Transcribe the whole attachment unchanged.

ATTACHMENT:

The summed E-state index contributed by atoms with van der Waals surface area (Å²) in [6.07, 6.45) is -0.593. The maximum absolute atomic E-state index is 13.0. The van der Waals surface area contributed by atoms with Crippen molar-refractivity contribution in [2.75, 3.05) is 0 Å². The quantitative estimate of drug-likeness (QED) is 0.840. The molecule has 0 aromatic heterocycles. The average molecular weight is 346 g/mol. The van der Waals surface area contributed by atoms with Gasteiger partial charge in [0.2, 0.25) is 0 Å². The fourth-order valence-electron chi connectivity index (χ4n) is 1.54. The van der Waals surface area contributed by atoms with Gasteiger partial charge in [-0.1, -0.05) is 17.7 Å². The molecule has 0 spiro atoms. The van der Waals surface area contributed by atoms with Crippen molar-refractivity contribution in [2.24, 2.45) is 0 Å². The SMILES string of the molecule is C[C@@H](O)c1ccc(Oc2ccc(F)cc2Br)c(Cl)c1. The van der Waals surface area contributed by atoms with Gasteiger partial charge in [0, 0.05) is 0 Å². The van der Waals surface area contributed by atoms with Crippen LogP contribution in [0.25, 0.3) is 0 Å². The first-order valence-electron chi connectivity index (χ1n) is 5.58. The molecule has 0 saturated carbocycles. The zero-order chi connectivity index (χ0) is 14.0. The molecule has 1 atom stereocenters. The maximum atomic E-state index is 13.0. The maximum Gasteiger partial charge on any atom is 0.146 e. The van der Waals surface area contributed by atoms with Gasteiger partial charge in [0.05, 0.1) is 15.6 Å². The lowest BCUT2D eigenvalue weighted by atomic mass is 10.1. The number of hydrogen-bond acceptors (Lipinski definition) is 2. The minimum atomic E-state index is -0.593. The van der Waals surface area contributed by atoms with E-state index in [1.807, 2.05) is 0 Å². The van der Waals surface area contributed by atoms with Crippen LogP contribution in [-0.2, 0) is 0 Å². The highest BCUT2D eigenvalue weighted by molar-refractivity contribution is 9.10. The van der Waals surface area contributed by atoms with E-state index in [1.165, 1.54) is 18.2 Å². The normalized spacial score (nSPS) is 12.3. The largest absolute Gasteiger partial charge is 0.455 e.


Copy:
The summed E-state index contributed by atoms with van der Waals surface area (Å²) in [6.07, 6.45) is -0.593. The maximum absolute atomic E-state index is 13.0. The van der Waals surface area contributed by atoms with Crippen molar-refractivity contribution in [2.75, 3.05) is 0 Å². The quantitative estimate of drug-likeness (QED) is 0.840. The molecule has 0 aromatic heterocycles. The average molecular weight is 346 g/mol. The van der Waals surface area contributed by atoms with Gasteiger partial charge in [0.2, 0.25) is 0 Å². The fourth-order valence-electron chi connectivity index (χ4n) is 1.54. The van der Waals surface area contributed by atoms with Gasteiger partial charge in [-0.1, -0.05) is 17.7 Å². The molecule has 0 spiro atoms. The van der Waals surface area contributed by atoms with Crippen molar-refractivity contribution in [2.24, 2.45) is 0 Å². The SMILES string of the molecule is C[C@@H](O)c1ccc(Oc2ccc(F)cc2Br)c(Cl)c1. The van der Waals surface area contributed by atoms with Gasteiger partial charge in [0, 0.05) is 0 Å². The van der Waals surface area contributed by atoms with Crippen LogP contribution in [0.25, 0.3) is 0 Å². The first-order valence-electron chi connectivity index (χ1n) is 5.58. The molecule has 0 saturated carbocycles. The zero-order chi connectivity index (χ0) is 14.0. The molecule has 1 atom stereocenters. The maximum atomic E-state index is 13.0. The maximum Gasteiger partial charge on any atom is 0.146 e. The van der Waals surface area contributed by atoms with Gasteiger partial charge in [0.05, 0.1) is 15.6 Å². The lowest BCUT2D eigenvalue weighted by atomic mass is 10.1. The number of hydrogen-bond acceptors (Lipinski definition) is 2. The minimum atomic E-state index is -0.593. The van der Waals surface area contributed by atoms with E-state index in [1.807, 2.05) is 0 Å². The van der Waals surface area contributed by atoms with Crippen LogP contribution in [-0.2, 0) is 0 Å². The highest BCUT2D eigenvalue weighted by molar-refractivity contribution is 9.10. The van der Waals surface area contributed by atoms with E-state index in [1.165, 1.54) is 18.2 Å². The normalized spacial score (nSPS) is 12.3. The largest absolute Gasteiger partial charge is 0.455 e.